On April 5 of this season, a coveted prospect named Jason Heyward homered in his first major league at-bat for the Braves. You now can find him in the heart of their batting order, with nearly as many runs batted in as Chipper Jones and Brian McCann combined.
On April 5 of last season, a coveted prospect named Jordan Schafer homered in his first major league at-bat for the Braves. You could find him this weekend in Lawrenceville, hitting .217 for Triple-A Gwinnett.
There is no permanence in sports. But right now, fair or unfair, we can assume there are fewer people projecting Heyward will fall off a cliff than there are those believing Schafer will fulfill expectations.
Schafer knows this. He’s OK with it. Actually, it’s not necessarily a bad thing to slide off the Next Great Thing radar. Makes it sweeter if you can prove them wrong.
“Oh, 100 percent,” he said when asked if he believes some have written him off. “I’m sure there are a lot of those people out there. I had to listen to it all last year. But I know what my ability is. I know where I belong and how I can compete. I haven’t lost faith in myself, but I can understand how other people might have. It’s just going to take time for me to prove it to them.”
It’s way too early for “bust” talk with Jordan Schafer. He has youth (23) and talent. He remains the Braves’ best hope for a starting center fielder and long-term leadoff hitter (Martin Prado, notwithstanding). That’s just not going to happen right away. Schafer went from the organization’s No. 1 prospect in 2008 to a suspension for HGH (which he has long disputed) to struggling in his rookie season (following that early home run), getting dropped to the minors and then having wrist surgery last September.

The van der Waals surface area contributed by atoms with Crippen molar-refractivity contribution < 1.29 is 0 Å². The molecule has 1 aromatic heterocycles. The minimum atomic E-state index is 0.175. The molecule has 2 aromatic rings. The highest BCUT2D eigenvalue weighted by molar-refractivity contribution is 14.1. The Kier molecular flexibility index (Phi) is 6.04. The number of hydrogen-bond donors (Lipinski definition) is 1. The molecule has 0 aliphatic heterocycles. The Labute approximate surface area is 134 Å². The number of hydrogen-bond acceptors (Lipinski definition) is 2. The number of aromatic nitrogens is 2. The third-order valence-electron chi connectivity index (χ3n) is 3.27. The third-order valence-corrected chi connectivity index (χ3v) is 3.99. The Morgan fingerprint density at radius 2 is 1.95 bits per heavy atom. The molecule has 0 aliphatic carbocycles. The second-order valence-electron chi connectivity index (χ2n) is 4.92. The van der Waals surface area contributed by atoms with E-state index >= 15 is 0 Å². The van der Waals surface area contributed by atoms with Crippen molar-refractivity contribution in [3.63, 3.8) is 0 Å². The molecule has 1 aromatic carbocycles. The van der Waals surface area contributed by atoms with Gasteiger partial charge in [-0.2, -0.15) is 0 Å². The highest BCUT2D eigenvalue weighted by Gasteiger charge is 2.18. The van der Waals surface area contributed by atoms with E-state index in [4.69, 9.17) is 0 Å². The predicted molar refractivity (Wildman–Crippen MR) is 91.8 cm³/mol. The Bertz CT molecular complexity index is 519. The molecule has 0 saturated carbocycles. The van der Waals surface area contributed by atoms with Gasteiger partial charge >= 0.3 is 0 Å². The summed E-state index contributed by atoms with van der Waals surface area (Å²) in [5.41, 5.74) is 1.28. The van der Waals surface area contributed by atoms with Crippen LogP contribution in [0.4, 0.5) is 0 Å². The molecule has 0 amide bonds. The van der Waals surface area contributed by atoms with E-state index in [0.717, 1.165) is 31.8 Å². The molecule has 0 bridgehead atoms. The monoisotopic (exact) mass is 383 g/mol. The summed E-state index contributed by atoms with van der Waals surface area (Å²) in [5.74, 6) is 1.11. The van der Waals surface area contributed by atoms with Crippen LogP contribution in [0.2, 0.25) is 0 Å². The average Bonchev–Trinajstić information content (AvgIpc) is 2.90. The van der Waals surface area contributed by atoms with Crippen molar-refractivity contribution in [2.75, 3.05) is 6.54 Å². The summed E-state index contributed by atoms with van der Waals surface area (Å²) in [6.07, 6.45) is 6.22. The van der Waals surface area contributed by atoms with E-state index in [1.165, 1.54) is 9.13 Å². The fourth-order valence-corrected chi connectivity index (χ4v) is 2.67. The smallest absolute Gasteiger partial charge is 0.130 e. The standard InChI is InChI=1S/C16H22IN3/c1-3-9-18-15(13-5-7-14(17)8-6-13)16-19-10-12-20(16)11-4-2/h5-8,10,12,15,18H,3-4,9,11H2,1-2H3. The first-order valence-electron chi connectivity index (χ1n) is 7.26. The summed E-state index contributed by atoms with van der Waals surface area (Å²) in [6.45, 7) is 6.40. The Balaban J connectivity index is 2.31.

To what extent the wrist injury skewed Schafer’s statistics (.204 with 63 strikeouts in 167 at-bats) can’t be certain until he returns to the majors. But perceptions have taken a hit, as has his psyche. Waiting for timing, strength and production to return can wear on any athlete, especially a young one. In his first 26 games with three teams in the minors following rehab, he was hitting .241. He went 8 for 42 (.170) in the first 11 games but 7 for 22 (.318) in the next five.
“It’s not going to happen overnight, and he wants it to happen overnight,” G-Braves manager Dave Brundage said. “It’s way more mental than it is physical. He didn’t have this thought process before, with all the down time to think about all this stuff. He just let his tools play. Then he got to the big leagues and it was humbling. But he’ll be better for this down the road.”
Schafer has needed some counseling along the way. In addition to Brundage, he has had long conversations with his father and a sports psychologist (whom he had seen in 2007 before stopping). It has been difficult, though he managed a joke when asked how he liked playing in Gwinnett.
“The stadium over there [Turner Field] is a little closer to my house,” he said.
He talked about feeling frustrated. He talked about needing patience. He talked about growth. He admits he could’ve handled things better, and let things bother him too much in the past.
“I tried to listen to a hundred different people at one time,” he said.
“The past two or three years I’ve probably been through as many highs and lows as anybody can go through. It’s made me stronger mentally. I don’t think anything can faze me now because I’ve been through so much. I was telling somebody earlier that I wouldn’t let my kid play this game. I’d have him play golf.”
He still sees himself as the Braves’ leadoff hitter one day, though he won’t put a timetable on it. He has even solicited Otis Nixon for advice.
When Schafer returns to the stadium down I-85, he said, “I won’t be shocked and awed this time. It’ll be more of a business type approach. Last time I let those distractions get to me. Mentally, I’ll be better prepared.”
It’s not just the wrist that needed healing.